Wrong. Various processes have changed the nature of this waste over the last 50 years. However, various human laws only consider where it came from and what it was a long time ago, not what it is now.

What happens when human law collides with natural law?

First, it always ends up costing us a lot of money. Second, we always take too long to change the human law, which is why it ends up costing us a lot of money.

So, the bar code says it’s high-level waste. What does that mean?

There are four general categories of nuclear waste in the United States (figure below): commercial spent nuclear fuel (SNF), high-level nuclear waste (HLW) from making weapons, transuranic waste (TRU) also from making weapons, and low-level radioactive waste (LLW) from many things like the mining, medical and energy industries. A minor amount of other radioactive wastes are sprinkled among these categories.

Nuclear and radioactive waste comes in four different flavors, defined in the text, that are treated and disposed of in different ways for very different costs. However, most of the high-level waste (HLW) is no longer high-level, a technical distinction, but one that is worth $200 billion.

SNF is the hottest waste, primarily from two isotopes, Cs-137 and Sr-90, both with approximately 30-year half-lives, making the waste high-level for less than 200 years. Similarly for HLW – it’s the Cs-137 and Sr-90 that make it hot, although not so much as SNF. LLW is not very hot at all. TRU waste spans the gamut from low-level to high-level, and is primarily determined by the amount of plutonium, while the level of hotness is again determined by the amount of Cs-137 and Sr-90.

The details get a little complicated, but HLW refers to waste with high levels of radioactivity that was generated from reprocessing nuclear fuel from weapons reactors to make atomic, and then nuclear, weapons. HLW is defense waste, and much of it is nasty, gooey, watery sludge with the consistency of peanut butter or week-old pudding.  Tricky to handle.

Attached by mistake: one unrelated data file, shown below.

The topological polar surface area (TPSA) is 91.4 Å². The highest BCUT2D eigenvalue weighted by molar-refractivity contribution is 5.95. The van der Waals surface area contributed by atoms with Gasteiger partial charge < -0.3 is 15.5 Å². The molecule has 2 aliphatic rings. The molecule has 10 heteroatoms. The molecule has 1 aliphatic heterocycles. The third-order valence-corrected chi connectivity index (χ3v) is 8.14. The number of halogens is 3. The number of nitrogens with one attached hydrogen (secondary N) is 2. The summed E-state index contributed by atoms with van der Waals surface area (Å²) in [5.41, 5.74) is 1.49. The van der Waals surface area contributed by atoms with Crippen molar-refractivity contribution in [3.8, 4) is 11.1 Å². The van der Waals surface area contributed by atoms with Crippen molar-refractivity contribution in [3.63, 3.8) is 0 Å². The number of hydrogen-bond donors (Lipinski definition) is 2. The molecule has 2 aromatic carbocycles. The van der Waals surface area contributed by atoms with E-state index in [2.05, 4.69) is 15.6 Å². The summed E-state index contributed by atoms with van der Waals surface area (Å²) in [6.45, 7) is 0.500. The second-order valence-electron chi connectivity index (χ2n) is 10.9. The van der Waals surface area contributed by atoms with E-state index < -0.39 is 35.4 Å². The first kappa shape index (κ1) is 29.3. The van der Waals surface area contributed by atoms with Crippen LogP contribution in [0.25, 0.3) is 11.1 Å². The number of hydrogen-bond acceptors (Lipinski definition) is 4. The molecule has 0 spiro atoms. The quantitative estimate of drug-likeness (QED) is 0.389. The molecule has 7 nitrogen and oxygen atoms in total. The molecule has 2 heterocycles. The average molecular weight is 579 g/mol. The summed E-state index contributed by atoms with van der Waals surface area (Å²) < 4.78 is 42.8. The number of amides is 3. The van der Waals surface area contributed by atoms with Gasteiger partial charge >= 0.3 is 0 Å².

This is very different from commercial spent nuclear fuel (SNF) that has even higher levels of radioactivity but comes from commercial
power reactors and is dry and solid. Easy to handle.

TRU waste is a combination of debris, cements and sludge, a real mish-mash of materials that just has enough plutonium in it to call it TRU, but not enough Cs-137 and Sr-90 in it to call it HLW. Not so tricky to handle.

TRU and HLW tank waste are both generated in the reprocessing of spent fuel from a weapons reactor (not a commercial power reactor), but are differentiated by when in that process they were generated (figure below; definitely click on this one to see the detail). HLW is generated in the early steps of the process that remove the fission products, i.e., the pieces left over when the uranium or plutonium nucleus splits, or fissions, particularly the Cs-137 and Sr-90. TRU is generated in the following steps that separate and concentrate the Pu for weapons, and has much less Cs-137 and Sr-90.